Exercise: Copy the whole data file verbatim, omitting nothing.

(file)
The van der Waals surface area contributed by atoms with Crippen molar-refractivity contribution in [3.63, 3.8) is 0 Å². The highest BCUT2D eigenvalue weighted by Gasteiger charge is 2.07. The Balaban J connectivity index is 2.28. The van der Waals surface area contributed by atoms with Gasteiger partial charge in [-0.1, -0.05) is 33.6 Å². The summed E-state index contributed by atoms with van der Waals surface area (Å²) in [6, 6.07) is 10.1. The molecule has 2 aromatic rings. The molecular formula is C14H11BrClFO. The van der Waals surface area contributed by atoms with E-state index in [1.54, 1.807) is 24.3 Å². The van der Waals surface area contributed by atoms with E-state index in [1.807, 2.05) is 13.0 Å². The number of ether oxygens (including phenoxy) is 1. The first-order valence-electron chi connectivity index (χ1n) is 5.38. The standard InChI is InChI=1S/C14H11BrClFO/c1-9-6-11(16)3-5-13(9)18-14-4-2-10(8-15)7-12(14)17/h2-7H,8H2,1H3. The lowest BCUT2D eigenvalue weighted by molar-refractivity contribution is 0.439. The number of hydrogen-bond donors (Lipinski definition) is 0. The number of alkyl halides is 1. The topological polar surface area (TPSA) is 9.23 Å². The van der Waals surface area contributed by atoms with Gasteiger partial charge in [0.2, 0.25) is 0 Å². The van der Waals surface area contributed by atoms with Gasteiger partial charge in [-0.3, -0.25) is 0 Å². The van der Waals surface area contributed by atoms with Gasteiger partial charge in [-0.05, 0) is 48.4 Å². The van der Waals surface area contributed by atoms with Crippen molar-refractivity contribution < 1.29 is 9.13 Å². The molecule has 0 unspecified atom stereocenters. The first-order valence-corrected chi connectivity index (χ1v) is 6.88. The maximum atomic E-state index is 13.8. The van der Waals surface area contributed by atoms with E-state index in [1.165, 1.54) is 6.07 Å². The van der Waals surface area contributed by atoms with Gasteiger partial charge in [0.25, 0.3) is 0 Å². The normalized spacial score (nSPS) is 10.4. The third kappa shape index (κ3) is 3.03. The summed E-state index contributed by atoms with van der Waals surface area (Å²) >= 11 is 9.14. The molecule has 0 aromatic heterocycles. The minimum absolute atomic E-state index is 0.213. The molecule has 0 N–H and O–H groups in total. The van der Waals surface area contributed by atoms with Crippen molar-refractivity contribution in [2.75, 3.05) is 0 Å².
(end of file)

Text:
The van der Waals surface area contributed by atoms with Crippen molar-refractivity contribution in [3.63, 3.8) is 0 Å². The highest BCUT2D eigenvalue weighted by Gasteiger charge is 2.07. The Balaban J connectivity index is 2.28. The van der Waals surface area contributed by atoms with Gasteiger partial charge in [-0.1, -0.05) is 33.6 Å². The summed E-state index contributed by atoms with van der Waals surface area (Å²) in [6, 6.07) is 10.1. The molecule has 2 aromatic rings. The molecular formula is C14H11BrClFO. The van der Waals surface area contributed by atoms with E-state index in [1.54, 1.807) is 24.3 Å². The van der Waals surface area contributed by atoms with E-state index in [1.807, 2.05) is 13.0 Å². The number of ether oxygens (including phenoxy) is 1. The first-order valence-electron chi connectivity index (χ1n) is 5.38. The standard InChI is InChI=1S/C14H11BrClFO/c1-9-6-11(16)3-5-13(9)18-14-4-2-10(8-15)7-12(14)17/h2-7H,8H2,1H3. The lowest BCUT2D eigenvalue weighted by molar-refractivity contribution is 0.439. The number of hydrogen-bond donors (Lipinski definition) is 0. The number of alkyl halides is 1. The topological polar surface area (TPSA) is 9.23 Å². The van der Waals surface area contributed by atoms with Gasteiger partial charge in [0.2, 0.25) is 0 Å². The van der Waals surface area contributed by atoms with Gasteiger partial charge in [-0.3, -0.25) is 0 Å². The van der Waals surface area contributed by atoms with Gasteiger partial charge in [-0.05, 0) is 48.4 Å². The van der Waals surface area contributed by atoms with Crippen molar-refractivity contribution < 1.29 is 9.13 Å². The molecule has 0 unspecified atom stereocenters. The first-order valence-corrected chi connectivity index (χ1v) is 6.88. The maximum atomic E-state index is 13.8. The van der Waals surface area contributed by atoms with E-state index in [1.165, 1.54) is 6.07 Å². The van der Waals surface area contributed by atoms with Gasteiger partial charge in [0.25, 0.3) is 0 Å². The normalized spacial score (nSPS) is 10.4. The third kappa shape index (κ3) is 3.03. The summed E-state index contributed by atoms with van der Waals surface area (Å²) >= 11 is 9.14. The molecule has 0 aromatic heterocycles. The minimum absolute atomic E-state index is 0.213. The molecule has 0 N–H and O–H groups in total. The van der Waals surface area contributed by atoms with Crippen molar-refractivity contribution in [2.75, 3.05) is 0 Å².